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Cambodia floods set to worsen

October 20 2011 - The worst floods in Cambodia for more than a decade, that have killed 247 people, mainly from drowning, and displaced more than 100,000 families, could worsen, Christian Aid warned this week.

‘With heavy rains set to continue it is feared the people of Cambodia will suffer even more,’ said Katja Leven, Christian Aid’s country manager for Cambodia

‘The situation will worsen further when neighbouring Thailand and Vietnam open their dams to ease their own floods.’

‘A major concern is food security.  Now and in the longer-term there’s the risk of severe food shortages due to rice fields being submerged, grain stores swept away and the December harvest being lost,’  said Katja.

Already thousands of homes and usually safe places such as open patches of high ground, schools and pagodas have been flooded.

Flood waters in the provinces around the Tonle Sap Lake is continuing to rise, and whilst the Mekong river water levels have begun to drop they are expected to remain high for the next few weeks.

Nearly three-quarters of the country is thought to have been affected, and it’s the poorest who have been hit the hardest.

Most of the communities affected by the floods are in rural areas which are still difficult to access, where people are largely dependent on subsistence agriculture, mainly rice farming and fishing, for survival.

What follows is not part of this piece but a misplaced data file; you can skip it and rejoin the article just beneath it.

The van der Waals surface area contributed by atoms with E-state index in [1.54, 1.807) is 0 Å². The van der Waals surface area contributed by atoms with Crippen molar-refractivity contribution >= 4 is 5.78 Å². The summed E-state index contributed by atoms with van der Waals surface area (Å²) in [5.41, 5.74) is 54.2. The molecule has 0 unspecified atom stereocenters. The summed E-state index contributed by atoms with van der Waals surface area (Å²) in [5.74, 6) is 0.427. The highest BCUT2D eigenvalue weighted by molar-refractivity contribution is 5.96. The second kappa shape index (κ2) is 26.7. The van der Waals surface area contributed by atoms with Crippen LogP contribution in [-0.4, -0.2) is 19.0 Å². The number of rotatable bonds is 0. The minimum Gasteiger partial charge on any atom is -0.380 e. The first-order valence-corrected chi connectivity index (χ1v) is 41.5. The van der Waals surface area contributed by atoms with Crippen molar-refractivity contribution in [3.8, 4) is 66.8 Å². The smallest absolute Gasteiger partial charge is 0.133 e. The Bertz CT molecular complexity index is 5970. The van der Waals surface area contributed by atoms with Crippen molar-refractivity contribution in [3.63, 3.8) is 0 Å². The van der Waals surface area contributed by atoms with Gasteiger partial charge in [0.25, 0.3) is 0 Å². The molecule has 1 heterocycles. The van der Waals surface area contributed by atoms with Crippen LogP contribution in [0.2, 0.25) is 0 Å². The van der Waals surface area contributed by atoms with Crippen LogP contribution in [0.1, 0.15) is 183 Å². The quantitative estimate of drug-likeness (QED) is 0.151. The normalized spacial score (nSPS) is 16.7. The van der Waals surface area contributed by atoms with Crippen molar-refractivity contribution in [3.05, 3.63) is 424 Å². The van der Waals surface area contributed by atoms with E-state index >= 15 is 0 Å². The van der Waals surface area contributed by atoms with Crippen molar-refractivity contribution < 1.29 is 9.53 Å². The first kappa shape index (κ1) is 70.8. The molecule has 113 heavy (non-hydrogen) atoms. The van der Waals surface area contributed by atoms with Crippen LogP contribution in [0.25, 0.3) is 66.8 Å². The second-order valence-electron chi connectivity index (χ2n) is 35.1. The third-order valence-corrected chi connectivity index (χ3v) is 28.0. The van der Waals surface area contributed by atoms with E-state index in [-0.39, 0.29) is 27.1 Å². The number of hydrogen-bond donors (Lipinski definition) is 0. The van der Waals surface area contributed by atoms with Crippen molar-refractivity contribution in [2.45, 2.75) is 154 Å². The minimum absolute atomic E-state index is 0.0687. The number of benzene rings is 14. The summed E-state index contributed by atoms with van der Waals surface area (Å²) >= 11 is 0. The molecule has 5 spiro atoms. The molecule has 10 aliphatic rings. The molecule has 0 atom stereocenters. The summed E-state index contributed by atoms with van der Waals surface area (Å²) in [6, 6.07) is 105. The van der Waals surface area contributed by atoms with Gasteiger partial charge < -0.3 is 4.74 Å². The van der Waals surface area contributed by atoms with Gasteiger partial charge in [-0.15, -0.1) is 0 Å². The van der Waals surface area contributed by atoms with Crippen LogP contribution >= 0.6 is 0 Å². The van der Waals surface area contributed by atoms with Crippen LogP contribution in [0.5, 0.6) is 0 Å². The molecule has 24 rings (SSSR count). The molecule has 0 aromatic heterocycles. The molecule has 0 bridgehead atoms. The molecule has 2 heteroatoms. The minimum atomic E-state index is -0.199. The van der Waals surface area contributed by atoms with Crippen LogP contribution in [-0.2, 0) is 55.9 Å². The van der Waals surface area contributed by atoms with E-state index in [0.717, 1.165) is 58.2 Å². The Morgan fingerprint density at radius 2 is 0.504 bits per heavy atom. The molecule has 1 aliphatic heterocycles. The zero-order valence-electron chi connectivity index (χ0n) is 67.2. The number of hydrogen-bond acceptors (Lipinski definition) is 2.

Provincial authorities estimate that up to 60 per cent of the rice crop may have been destroyed.

Another major concern is sanitation, many people do not have access to safe drinking water and many wells are contaminated with flood water.

Local organisations funded though Christian Aid, DCA and the ACT Alliance are distributing food and providing safe water to the worst affected communities.

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If you would like further information or to arrange an interview with a spokesperson please contact Jo Rogers on +44 20 7523 2460 and jrogers@christian-aid.org

Notes to Editors:

1. Christian Aid works in some of the world's poorest communities in nearly 50 countries. We act where the need is greatest, regardless of religion, helping people build the lives they deserve.

2. Christian Aid has a vision, an end to global poverty, and we believe that vision can become a reality. Our report, Poverty Over, explains what we believe needs to be done – and can be done – to end poverty.  Details at http://www.christianaid.org.uk/Images/poverty-over-report.pdf

3. Christian Aid is a member of the ACT Alliance, a global coalition of 100 churches and church-related organisations that work together inhumanitarian assistance and development.  Further details at http://www.actalliance.org

4. Follow Christian Aid's newswire on Twitter: http://twitter.com/caid_newswire

5. For more information about the work of Christian Aid visit www.christianaid.org.uk